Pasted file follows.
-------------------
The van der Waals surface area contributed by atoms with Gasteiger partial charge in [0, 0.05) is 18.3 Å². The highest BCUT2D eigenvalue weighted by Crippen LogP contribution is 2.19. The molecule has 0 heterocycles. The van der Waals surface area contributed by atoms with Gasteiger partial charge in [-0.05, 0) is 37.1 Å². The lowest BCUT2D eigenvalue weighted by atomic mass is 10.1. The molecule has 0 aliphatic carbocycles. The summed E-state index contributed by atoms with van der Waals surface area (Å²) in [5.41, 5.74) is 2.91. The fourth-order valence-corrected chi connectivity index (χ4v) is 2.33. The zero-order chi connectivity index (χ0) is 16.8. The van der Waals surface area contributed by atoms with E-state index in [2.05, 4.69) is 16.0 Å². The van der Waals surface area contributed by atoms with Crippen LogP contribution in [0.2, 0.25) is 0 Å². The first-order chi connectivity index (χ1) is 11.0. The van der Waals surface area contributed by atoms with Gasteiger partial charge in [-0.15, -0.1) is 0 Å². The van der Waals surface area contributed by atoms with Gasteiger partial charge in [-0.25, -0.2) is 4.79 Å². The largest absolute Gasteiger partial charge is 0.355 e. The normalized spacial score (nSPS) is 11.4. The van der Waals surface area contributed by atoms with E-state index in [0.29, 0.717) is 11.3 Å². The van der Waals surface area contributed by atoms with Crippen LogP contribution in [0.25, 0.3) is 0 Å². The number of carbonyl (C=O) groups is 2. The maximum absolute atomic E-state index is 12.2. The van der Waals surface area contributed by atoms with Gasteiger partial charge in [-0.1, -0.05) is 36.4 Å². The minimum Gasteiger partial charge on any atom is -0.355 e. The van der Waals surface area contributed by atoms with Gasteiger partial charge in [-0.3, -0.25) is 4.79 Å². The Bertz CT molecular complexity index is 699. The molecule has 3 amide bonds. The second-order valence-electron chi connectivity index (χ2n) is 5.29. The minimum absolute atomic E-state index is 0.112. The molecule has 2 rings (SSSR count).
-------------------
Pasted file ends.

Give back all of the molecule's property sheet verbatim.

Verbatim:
The van der Waals surface area contributed by atoms with Gasteiger partial charge in [0, 0.05) is 18.3 Å². The highest BCUT2D eigenvalue weighted by Crippen LogP contribution is 2.19. The molecule has 0 heterocycles. The van der Waals surface area contributed by atoms with Gasteiger partial charge in [-0.05, 0) is 37.1 Å². The lowest BCUT2D eigenvalue weighted by atomic mass is 10.1. The molecule has 0 aliphatic carbocycles. The summed E-state index contributed by atoms with van der Waals surface area (Å²) in [5.41, 5.74) is 2.91. The fourth-order valence-corrected chi connectivity index (χ4v) is 2.33. The zero-order chi connectivity index (χ0) is 16.8. The van der Waals surface area contributed by atoms with E-state index in [2.05, 4.69) is 16.0 Å². The van der Waals surface area contributed by atoms with Crippen LogP contribution in [0.2, 0.25) is 0 Å². The first-order chi connectivity index (χ1) is 11.0. The van der Waals surface area contributed by atoms with Gasteiger partial charge in [-0.15, -0.1) is 0 Å². The van der Waals surface area contributed by atoms with Gasteiger partial charge in [-0.25, -0.2) is 4.79 Å². The largest absolute Gasteiger partial charge is 0.355 e. The normalized spacial score (nSPS) is 11.4. The van der Waals surface area contributed by atoms with E-state index in [0.29, 0.717) is 11.3 Å². The van der Waals surface area contributed by atoms with Crippen LogP contribution in [0.25, 0.3) is 0 Å². The number of carbonyl (C=O) groups is 2. The maximum absolute atomic E-state index is 12.2. The van der Waals surface area contributed by atoms with Gasteiger partial charge in [-0.1, -0.05) is 36.4 Å². The minimum Gasteiger partial charge on any atom is -0.355 e. The van der Waals surface area contributed by atoms with Gasteiger partial charge in [-0.3, -0.25) is 4.79 Å². The Bertz CT molecular complexity index is 699. The molecule has 3 amide bonds. The second-order valence-electron chi connectivity index (χ2n) is 5.29. The minimum absolute atomic E-state index is 0.112. The molecule has 2 rings (SSSR count).